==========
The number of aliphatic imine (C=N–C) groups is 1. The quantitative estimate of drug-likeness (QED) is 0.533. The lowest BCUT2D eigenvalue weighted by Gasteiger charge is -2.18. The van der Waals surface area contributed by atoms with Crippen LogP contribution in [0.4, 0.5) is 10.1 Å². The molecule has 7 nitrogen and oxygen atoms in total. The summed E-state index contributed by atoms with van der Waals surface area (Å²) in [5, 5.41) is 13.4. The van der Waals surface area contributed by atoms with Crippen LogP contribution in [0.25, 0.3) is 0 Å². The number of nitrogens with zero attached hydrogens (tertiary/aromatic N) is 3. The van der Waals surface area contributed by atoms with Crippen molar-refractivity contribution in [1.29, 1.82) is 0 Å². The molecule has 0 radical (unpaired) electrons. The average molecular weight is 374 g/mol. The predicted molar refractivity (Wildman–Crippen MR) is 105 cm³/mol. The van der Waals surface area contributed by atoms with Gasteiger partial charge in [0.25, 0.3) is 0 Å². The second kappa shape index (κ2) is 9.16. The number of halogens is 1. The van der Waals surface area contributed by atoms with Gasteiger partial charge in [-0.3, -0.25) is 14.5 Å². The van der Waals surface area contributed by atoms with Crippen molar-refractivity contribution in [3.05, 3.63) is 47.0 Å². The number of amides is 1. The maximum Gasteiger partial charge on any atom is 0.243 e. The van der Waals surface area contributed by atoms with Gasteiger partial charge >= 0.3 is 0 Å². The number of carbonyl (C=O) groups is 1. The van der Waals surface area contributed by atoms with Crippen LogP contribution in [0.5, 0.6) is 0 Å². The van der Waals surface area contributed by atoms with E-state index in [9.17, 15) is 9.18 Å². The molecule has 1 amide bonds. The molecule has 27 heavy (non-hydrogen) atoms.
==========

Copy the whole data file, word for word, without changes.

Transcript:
The number of aliphatic imine (C=N–C) groups is 1. The quantitative estimate of drug-likeness (QED) is 0.533. The lowest BCUT2D eigenvalue weighted by Gasteiger charge is -2.18. The van der Waals surface area contributed by atoms with Crippen LogP contribution in [0.4, 0.5) is 10.1 Å². The molecule has 7 nitrogen and oxygen atoms in total. The summed E-state index contributed by atoms with van der Waals surface area (Å²) in [5, 5.41) is 13.4. The van der Waals surface area contributed by atoms with Crippen LogP contribution in [0.25, 0.3) is 0 Å². The number of nitrogens with zero attached hydrogens (tertiary/aromatic N) is 3. The van der Waals surface area contributed by atoms with Crippen molar-refractivity contribution in [1.29, 1.82) is 0 Å². The molecule has 0 radical (unpaired) electrons. The average molecular weight is 374 g/mol. The predicted molar refractivity (Wildman–Crippen MR) is 105 cm³/mol. The van der Waals surface area contributed by atoms with Gasteiger partial charge in [0.25, 0.3) is 0 Å². The second kappa shape index (κ2) is 9.16. The number of halogens is 1. The van der Waals surface area contributed by atoms with Gasteiger partial charge in [-0.3, -0.25) is 14.5 Å². The van der Waals surface area contributed by atoms with Crippen molar-refractivity contribution in [3.05, 3.63) is 47.0 Å². The number of amides is 1. The maximum Gasteiger partial charge on any atom is 0.243 e. The van der Waals surface area contributed by atoms with Gasteiger partial charge >= 0.3 is 0 Å². The number of carbonyl (C=O) groups is 1. The van der Waals surface area contributed by atoms with Crippen LogP contribution in [0.5, 0.6) is 0 Å². The van der Waals surface area contributed by atoms with E-state index in [9.17, 15) is 9.18 Å². The molecule has 1 amide bonds. The molecule has 27 heavy (non-hydrogen) atoms.